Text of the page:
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Take a tour into the wonderfully wicked world of hypermiling and ecodriving.

By Omar C.

It’s Friday night, you’re heading home after a day of hard work, driving your daily commute, when out of nowhere, a Honda Civic with what appears to be pizza pans glued it its wheels overtakes you. Suddenly, you look at the back of the Civic, and realize, a corner is coming up, and the brake lights don’t even show a hint of glow. The strange car traces an oddly wide line through the corner, and disappears into the darkness ahead.

Puzzled by this, you arrive home and gather your thoughts, and at the first chance you get, you fire up your phone browser, and look up “pizza pan wheels on a Civic”. The search engine delivers a myriad of results, but one page stands out:

Six hours go by and when you snap out of your trance, you find yourself immersed into the wonderfully wicked weird world of hypermiling and ecodriving.

Such a world is truly fascinating, so let’s take a tour. There are three main archetypes of hypermilers, each with their own motivation to drive efficiently.

First are the ones we like to call Children of Gaia; these are the folks focusing on driving with the least harm to the environment, they carpool, use public transport, and even make use of recumbent bicycles. Their usual car build begins as a front wheel drive economy car, and uses eco-friendly materials, recycled parts, and alternative power sources. Common modifications include downsizing the engine, removing weight, adding an “air dam”, and so on.

Secondly, the Coin Keepers; coincidentally a name coined by us. They represent the economic and money saving side of efficient driving, hypermiling to avoid hefty fuel expenses. They also reduce their vehicle’s weight, carpool, share cars, and generally aim to reduce vehicular costs in general. Their preferred vehicles tend to be family oriented econoboxes and sedans, anything practical, but without specialized mods.

Thirdly, we have what we call the Logicians. They are not overly interested in saving money, nor do they expect their endeavor to save mother earth from the jaws of humanity. The Logicians seek maximum efficiency from a technical standpoint. Their vehicles often are equipped with high technology monitoring and engine management systems. Logicians live and drive for the engineering challenge of chasing fuel efficiency and reducing waste to the absolute minimum.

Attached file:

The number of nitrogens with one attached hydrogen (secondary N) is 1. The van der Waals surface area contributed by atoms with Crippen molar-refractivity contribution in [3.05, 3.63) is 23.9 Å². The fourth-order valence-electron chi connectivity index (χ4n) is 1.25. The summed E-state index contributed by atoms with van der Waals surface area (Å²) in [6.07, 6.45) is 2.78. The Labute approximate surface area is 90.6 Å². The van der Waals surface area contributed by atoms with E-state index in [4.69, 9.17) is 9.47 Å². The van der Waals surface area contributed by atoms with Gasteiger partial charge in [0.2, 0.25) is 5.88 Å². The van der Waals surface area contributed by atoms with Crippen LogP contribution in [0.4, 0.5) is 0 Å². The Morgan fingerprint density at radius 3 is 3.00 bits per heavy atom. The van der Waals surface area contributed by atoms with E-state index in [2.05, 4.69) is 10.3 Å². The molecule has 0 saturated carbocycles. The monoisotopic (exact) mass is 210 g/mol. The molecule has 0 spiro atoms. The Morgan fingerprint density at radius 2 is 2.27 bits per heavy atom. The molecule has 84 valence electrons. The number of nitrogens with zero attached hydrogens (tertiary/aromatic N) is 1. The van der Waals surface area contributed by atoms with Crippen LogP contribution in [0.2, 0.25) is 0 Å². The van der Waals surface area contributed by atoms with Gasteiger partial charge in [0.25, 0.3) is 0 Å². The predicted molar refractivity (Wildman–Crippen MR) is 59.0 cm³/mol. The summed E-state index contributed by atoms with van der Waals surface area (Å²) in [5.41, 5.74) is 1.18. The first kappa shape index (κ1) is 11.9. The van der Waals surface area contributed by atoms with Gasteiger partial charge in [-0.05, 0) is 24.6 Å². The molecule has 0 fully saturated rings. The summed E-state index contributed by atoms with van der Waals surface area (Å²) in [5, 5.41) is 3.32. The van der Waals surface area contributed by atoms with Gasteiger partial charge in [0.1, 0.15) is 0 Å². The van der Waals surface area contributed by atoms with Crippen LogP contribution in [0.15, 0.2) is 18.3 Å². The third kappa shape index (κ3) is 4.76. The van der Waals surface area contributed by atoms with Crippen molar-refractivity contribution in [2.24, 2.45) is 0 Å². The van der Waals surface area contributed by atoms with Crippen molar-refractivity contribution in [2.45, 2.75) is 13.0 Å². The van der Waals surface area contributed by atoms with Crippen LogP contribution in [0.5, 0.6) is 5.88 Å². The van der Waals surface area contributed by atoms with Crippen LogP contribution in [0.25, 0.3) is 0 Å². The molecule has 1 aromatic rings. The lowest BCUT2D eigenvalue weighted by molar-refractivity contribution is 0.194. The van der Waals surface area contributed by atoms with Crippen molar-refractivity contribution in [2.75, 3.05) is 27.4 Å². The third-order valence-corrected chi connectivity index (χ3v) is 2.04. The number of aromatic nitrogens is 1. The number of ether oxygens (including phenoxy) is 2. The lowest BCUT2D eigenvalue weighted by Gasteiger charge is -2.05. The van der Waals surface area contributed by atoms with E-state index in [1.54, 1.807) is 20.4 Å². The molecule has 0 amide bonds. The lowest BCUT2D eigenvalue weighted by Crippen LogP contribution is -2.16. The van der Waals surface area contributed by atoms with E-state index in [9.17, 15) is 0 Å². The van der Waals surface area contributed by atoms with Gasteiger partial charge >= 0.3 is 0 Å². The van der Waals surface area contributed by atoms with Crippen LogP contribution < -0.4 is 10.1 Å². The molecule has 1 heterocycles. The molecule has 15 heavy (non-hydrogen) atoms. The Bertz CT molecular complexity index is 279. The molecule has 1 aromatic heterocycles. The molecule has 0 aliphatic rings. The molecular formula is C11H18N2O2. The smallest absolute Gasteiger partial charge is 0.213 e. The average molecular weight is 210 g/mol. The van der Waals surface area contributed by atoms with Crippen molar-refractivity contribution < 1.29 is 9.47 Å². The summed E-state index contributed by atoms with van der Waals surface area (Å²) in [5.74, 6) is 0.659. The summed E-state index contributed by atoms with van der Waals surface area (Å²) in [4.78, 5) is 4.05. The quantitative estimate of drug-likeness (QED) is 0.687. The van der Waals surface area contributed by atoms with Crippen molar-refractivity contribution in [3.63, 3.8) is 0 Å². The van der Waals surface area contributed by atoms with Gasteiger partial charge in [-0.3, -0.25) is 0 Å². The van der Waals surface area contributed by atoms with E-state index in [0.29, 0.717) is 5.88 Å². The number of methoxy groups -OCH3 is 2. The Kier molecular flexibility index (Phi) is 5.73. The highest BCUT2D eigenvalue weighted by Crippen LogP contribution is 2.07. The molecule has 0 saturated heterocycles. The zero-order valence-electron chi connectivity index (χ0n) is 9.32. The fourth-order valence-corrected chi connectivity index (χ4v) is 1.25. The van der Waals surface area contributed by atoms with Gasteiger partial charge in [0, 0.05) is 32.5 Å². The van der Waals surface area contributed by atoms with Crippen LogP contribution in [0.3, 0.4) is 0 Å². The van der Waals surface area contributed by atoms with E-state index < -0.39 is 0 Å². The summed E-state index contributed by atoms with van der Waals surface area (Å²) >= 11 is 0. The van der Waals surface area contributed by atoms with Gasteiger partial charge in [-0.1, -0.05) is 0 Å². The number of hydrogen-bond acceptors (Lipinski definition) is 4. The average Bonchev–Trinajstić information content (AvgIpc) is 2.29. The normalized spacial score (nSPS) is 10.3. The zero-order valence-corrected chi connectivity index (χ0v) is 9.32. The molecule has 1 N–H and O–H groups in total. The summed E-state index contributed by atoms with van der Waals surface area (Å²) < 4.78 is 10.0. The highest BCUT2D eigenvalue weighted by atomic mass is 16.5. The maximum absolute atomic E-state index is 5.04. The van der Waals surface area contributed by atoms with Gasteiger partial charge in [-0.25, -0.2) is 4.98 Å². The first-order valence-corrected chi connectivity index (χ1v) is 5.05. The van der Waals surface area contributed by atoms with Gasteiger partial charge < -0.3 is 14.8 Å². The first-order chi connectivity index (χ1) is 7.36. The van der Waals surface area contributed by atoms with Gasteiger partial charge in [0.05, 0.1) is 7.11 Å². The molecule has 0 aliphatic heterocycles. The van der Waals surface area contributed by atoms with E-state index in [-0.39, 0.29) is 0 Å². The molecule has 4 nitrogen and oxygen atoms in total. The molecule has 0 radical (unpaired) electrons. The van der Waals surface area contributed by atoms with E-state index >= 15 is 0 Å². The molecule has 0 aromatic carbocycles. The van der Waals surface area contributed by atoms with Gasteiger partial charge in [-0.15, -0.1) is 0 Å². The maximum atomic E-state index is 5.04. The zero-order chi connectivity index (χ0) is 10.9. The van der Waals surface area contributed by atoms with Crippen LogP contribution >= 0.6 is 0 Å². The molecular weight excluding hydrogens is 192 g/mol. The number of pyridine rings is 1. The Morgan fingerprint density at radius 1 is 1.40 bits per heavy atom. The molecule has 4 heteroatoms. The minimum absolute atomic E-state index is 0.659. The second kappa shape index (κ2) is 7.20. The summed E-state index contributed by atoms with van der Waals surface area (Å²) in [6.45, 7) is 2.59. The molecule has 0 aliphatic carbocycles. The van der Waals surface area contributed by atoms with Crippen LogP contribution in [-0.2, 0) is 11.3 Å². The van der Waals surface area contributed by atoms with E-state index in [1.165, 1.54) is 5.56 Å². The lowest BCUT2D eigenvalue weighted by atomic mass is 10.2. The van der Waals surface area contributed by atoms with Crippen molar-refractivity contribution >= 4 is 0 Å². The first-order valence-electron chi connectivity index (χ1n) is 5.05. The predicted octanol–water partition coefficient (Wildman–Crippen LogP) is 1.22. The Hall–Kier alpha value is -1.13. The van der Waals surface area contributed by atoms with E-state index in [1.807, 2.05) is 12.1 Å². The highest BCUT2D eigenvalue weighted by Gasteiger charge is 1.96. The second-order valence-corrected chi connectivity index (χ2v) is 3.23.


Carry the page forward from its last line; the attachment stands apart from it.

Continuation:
Not only do these three groups extensively modify their vehicles, they also alter something far more important: their driving style.

If there is anything all Hypermilers agree on, is the fact that efficient driving derives from conserving momentum, and not wasting energy accelerating or braking too hard. Their driving also involves maintaining a stable cruise speed, taking advantage of the road to spend as little energy as possible.

The amount of work and theory behind their hypermiling vehicles and modifications to them rivals their driving ability, in terms of complexity and scientific fundamentals. While some changes to a vehicle are blatantly improving its Mileage, the array of subtle modifications that a Hypermiler does to a car also has great impact on the overall fuel economy. Those small modifications are examples of the attention to detail and high level of craftsmanship that these circles require.

Aerodynamics is the name of the game for many members of this community, and they are always eager to reduce their car’s coefficient of drag. Aerodynamic drag is also known as air or wind resistance, and it comes from the frontal or “impact” area that first comes in contact with a stream of air. Having a round or curved side profile will greatly reduce the frontal area of the vehicle.

Another big aerodynamic concern is achieving a half teardrop side profile, and this is the reason why cars like the Toyota Prius have a sloping rear window that just ends in a small spoiler. This is known as a Kammback, and it’s a shortened and lighter version of a full “Boat Tail”. A kammback reduces the rear cross-sectional area, resulting in less drag and less lift. The Honda Insight is a notable example of this design feature.

Remember our pizza pan wheels covers on that imaginary Civic, we were serious, this is an actual modification Hypermilers do to reduce drag generate from wheel-wells, they also use rear wheel-well covers like old cars used to have. And pizza pans are only one of the many crazy materials that these people reuse and recycle into something that improves their car.

Their passion for efficiency is illustrated in the following quote from an forum member.

You’re not in front of me…

I’m 25,000 miles in front of you.

Perhaps most importantly is that they all share and track their progress, with the help of electronic wizardry like the Scangauge, an almost mythical device that reads fuel consumption and other statistical variables Hypermilers like to keep an eye on.

Which begs the question: Are Hypermilers considered Gearheads?

Well, they are interested in cars, and are exceedingly good at their own driving specialty, they also build modify, help and share their journey with like minded people, much like a Track day enthusiast or a Drag racer would. Even the ones doing it to save a few bucks are getting some fun out of it, because it’s not just a challenge, it’s a daily commitment to improving yourself.

In short, Hypermilers are also Gearheads, even if they don’t seem to notice it.




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